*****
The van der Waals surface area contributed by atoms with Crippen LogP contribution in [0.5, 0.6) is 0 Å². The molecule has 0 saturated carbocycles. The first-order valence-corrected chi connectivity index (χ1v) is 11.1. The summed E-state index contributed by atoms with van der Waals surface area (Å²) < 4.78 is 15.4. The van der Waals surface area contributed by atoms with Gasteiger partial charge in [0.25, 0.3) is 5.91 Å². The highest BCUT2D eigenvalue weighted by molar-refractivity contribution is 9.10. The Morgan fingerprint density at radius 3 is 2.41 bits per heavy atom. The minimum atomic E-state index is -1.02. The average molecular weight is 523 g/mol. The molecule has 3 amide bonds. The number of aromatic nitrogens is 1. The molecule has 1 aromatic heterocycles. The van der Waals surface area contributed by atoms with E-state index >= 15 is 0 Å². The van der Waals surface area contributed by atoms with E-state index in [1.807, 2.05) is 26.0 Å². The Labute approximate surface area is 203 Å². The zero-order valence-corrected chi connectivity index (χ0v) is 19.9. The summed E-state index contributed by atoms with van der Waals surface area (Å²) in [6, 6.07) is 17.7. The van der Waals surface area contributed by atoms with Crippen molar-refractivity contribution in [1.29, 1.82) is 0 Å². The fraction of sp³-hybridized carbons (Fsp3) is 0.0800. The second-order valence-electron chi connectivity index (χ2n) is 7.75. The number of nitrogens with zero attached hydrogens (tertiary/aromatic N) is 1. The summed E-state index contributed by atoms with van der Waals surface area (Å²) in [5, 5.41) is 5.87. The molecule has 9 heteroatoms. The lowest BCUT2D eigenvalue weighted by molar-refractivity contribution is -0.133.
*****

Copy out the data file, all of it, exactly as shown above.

The van der Waals surface area contributed by atoms with Crippen LogP contribution in [0.5, 0.6) is 0 Å². The molecule has 0 saturated carbocycles. The first-order valence-corrected chi connectivity index (χ1v) is 11.1. The summed E-state index contributed by atoms with van der Waals surface area (Å²) < 4.78 is 15.4. The van der Waals surface area contributed by atoms with Gasteiger partial charge in [0.25, 0.3) is 5.91 Å². The highest BCUT2D eigenvalue weighted by molar-refractivity contribution is 9.10. The Morgan fingerprint density at radius 3 is 2.41 bits per heavy atom. The minimum atomic E-state index is -1.02. The average molecular weight is 523 g/mol. The molecule has 3 amide bonds. The number of aromatic nitrogens is 1. The molecule has 1 aromatic heterocycles. The van der Waals surface area contributed by atoms with E-state index >= 15 is 0 Å². The van der Waals surface area contributed by atoms with E-state index in [1.807, 2.05) is 26.0 Å². The Labute approximate surface area is 203 Å². The zero-order valence-corrected chi connectivity index (χ0v) is 19.9. The summed E-state index contributed by atoms with van der Waals surface area (Å²) in [6, 6.07) is 17.7. The van der Waals surface area contributed by atoms with Crippen molar-refractivity contribution in [1.29, 1.82) is 0 Å². The fraction of sp³-hybridized carbons (Fsp3) is 0.0800. The second-order valence-electron chi connectivity index (χ2n) is 7.75. The number of nitrogens with zero attached hydrogens (tertiary/aromatic N) is 1. The summed E-state index contributed by atoms with van der Waals surface area (Å²) in [5, 5.41) is 5.87. The molecule has 9 heteroatoms. The lowest BCUT2D eigenvalue weighted by molar-refractivity contribution is -0.133.